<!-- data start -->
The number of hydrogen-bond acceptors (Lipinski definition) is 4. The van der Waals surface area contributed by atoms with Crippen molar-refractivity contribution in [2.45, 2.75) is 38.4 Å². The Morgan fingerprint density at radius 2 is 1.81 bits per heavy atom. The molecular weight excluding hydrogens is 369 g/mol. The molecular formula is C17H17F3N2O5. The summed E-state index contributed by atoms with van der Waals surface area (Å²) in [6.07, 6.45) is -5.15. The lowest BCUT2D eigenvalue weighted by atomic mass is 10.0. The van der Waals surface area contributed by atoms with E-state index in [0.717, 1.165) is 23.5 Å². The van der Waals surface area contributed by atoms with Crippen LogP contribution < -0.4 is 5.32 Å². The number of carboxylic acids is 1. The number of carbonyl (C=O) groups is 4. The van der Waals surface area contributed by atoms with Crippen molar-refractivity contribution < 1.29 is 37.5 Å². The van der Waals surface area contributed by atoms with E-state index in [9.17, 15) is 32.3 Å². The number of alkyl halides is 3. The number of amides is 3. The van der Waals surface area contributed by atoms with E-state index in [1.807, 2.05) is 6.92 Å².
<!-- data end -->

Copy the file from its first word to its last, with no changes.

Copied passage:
The number of hydrogen-bond acceptors (Lipinski definition) is 4. The van der Waals surface area contributed by atoms with Crippen molar-refractivity contribution in [2.45, 2.75) is 38.4 Å². The Morgan fingerprint density at radius 2 is 1.81 bits per heavy atom. The molecular weight excluding hydrogens is 369 g/mol. The molecular formula is C17H17F3N2O5. The summed E-state index contributed by atoms with van der Waals surface area (Å²) in [6.07, 6.45) is -5.15. The lowest BCUT2D eigenvalue weighted by atomic mass is 10.0. The van der Waals surface area contributed by atoms with E-state index in [0.717, 1.165) is 23.5 Å². The van der Waals surface area contributed by atoms with Crippen LogP contribution < -0.4 is 5.32 Å². The number of carboxylic acids is 1. The number of carbonyl (C=O) groups is 4. The van der Waals surface area contributed by atoms with Crippen molar-refractivity contribution < 1.29 is 37.5 Å². The van der Waals surface area contributed by atoms with E-state index in [9.17, 15) is 32.3 Å². The number of alkyl halides is 3. The number of amides is 3. The van der Waals surface area contributed by atoms with E-state index in [1.807, 2.05) is 6.92 Å².